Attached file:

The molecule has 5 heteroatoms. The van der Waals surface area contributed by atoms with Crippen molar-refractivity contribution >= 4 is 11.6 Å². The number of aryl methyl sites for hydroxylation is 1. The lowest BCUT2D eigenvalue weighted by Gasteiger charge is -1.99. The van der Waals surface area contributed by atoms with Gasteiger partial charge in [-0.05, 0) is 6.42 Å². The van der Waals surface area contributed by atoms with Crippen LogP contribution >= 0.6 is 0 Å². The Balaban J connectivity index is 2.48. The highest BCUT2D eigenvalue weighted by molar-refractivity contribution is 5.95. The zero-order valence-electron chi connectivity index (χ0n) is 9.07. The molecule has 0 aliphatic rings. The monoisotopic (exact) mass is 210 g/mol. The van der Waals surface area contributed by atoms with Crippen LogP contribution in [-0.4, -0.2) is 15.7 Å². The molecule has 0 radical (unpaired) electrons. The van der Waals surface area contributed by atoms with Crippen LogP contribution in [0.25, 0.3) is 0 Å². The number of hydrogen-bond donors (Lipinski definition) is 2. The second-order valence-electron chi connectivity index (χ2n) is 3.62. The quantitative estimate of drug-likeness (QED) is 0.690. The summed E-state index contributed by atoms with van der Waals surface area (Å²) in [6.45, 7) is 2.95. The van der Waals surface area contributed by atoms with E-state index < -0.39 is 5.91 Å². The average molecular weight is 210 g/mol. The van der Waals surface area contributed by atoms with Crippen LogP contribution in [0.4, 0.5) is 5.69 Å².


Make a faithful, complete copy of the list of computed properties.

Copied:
The molecule has 5 heteroatoms. The van der Waals surface area contributed by atoms with Crippen molar-refractivity contribution >= 4 is 11.6 Å². The number of aryl methyl sites for hydroxylation is 1. The lowest BCUT2D eigenvalue weighted by Gasteiger charge is -1.99. The van der Waals surface area contributed by atoms with Gasteiger partial charge in [-0.05, 0) is 6.42 Å². The van der Waals surface area contributed by atoms with Crippen LogP contribution >= 0.6 is 0 Å². The Balaban J connectivity index is 2.48. The highest BCUT2D eigenvalue weighted by molar-refractivity contribution is 5.95. The zero-order valence-electron chi connectivity index (χ0n) is 9.07. The molecule has 0 aliphatic rings. The monoisotopic (exact) mass is 210 g/mol. The van der Waals surface area contributed by atoms with Crippen LogP contribution in [-0.4, -0.2) is 15.7 Å². The molecule has 0 radical (unpaired) electrons. The van der Waals surface area contributed by atoms with Crippen LogP contribution in [0.25, 0.3) is 0 Å². The number of hydrogen-bond donors (Lipinski definition) is 2. The second-order valence-electron chi connectivity index (χ2n) is 3.62. The quantitative estimate of drug-likeness (QED) is 0.690. The summed E-state index contributed by atoms with van der Waals surface area (Å²) in [6.45, 7) is 2.95. The van der Waals surface area contributed by atoms with E-state index < -0.39 is 5.91 Å². The average molecular weight is 210 g/mol. The van der Waals surface area contributed by atoms with Crippen LogP contribution in [0.4, 0.5) is 5.69 Å².